Melsonby housing application on hold due to nitrates concerns

The revised site layout.

A controversial planning application for 44 houses in Melsonby has been put on hold amid concerns about chemicals getting in rivers and streams.

Numerous housing developments across a 710sq mile river catchment area are facing indefinite delays amid concerns that construction will exacerbate volumes of nitrates and phosphates in waterways.

Proposed developments near the River Tees or any of its tributaries in North Yorkshire, County Durham and Teesside have been put on hold following the government’s conservation advisor issuing advice on mitigating water pollution in the protected area around the Tees from housebuilding.

Several local authorities in the area have been advised by Natural England to refuse developments that are not phosphate and nitrate neutral, as the nutrients can speed up the growth of certain plants which can impact on wildlife.

Natural England director of sustainable development Melanie Hughes said: “Algal blooms and excessive vegetation growth can kill fish and prevent birds from feeding. These effects also reduce people’s enjoyment of these special places.

“The sources of excess nutrients include sewage treatment works, septic tanks, livestock, arable farming and industrial processes. These are long-running issues spanning decades and will be complex to resolve. However, without resolution of these, we will continue to see a decline in water quality and detrimental effects on our environment.”

Nutrient neutrality will see developers forced to mitigate the pollutants by creating wetlands, grasslands or woodlands that strip the nutrients from the water or offsets the pollution elsewhere.

A meeting of Richmondshire District Council’s planning committee heard the new Natural England regulations meant developers would have to prove their projects would not impact nutrient levels in the river before applications could be considered.

The committee’s chairman, Councillor John Amsden said the authority was working to fully understand how the regulations would impact on areas linked to the River Tees, such as the River Leven, near Stokesley, and River Skerne, near Darlington. He said developments in areas outside the Tees catchment would not be affected by the regulations.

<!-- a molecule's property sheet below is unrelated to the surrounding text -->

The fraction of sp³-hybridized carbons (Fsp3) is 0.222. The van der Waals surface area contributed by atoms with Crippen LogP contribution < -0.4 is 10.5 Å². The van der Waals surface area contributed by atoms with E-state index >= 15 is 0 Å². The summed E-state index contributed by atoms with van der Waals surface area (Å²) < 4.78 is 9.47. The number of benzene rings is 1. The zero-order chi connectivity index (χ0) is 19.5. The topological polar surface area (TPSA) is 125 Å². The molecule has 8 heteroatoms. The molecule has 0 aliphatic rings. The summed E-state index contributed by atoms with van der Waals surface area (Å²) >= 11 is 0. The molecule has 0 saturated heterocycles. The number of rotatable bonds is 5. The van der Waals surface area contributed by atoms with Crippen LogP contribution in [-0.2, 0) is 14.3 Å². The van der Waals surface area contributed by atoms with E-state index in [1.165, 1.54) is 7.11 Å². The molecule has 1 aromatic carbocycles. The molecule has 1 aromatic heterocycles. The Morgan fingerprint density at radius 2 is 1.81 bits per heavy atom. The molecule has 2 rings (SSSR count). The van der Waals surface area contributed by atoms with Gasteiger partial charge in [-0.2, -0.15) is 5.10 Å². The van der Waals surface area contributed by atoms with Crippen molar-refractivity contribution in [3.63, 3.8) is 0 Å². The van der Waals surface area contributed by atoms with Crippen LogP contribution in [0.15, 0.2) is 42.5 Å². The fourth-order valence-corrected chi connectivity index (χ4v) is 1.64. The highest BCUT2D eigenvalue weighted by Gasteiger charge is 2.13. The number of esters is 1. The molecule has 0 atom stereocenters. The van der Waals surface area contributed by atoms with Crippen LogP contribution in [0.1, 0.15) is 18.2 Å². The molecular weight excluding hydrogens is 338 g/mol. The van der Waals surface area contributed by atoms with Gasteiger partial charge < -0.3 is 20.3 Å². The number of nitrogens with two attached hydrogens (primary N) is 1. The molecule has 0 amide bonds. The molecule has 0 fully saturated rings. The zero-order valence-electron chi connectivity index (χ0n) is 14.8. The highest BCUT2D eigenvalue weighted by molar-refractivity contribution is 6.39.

It is believed the regulations will also apply to developments in the Tees catchment that have previously been approved but not started. Some planners believe the regulations could lead to delays of up to 24 months on some sites as developers attempt to find more land to soak up nutrient run-off.

Councillors had been scheduled to consider a plan to build 44 houses, a  village hall and village green on agricultural grazing land in Melsonby, which had already taken seven years to reach planning committee stage.

Coun Amsden said nitrates in the Melsonby area had been found to be fairly high and ahead of the meeting Melsonby Parish Council had raised concerns about the area’s sewerage system, which sometimes discharged raw sewage into Waterfall Beck – which drains into the River Tees – during heavy rainfall.

While the parish council had described the housing estate proposal as “totally unacceptable” due to inadequate infrastructure, the authority’s planning officers had recommended the scheme for approval, saying it would not “contribute towards flood risk or negatively impact on the existing sewerage and drainage infrastructure”.

Coun Amsden said: “The Melsonby proposal has been ongoing since 2015, but we have just had to put it on hold. It’s frustrating for all involved and has made things very difficult for everybody, but I gather the same thing has happened in the south of England.”

1 Comment

  1. Does this mean any house build east of the Pennines with a potential flow to a beck that eventually enters the River Tees is on hold until proven it doesn’t ?

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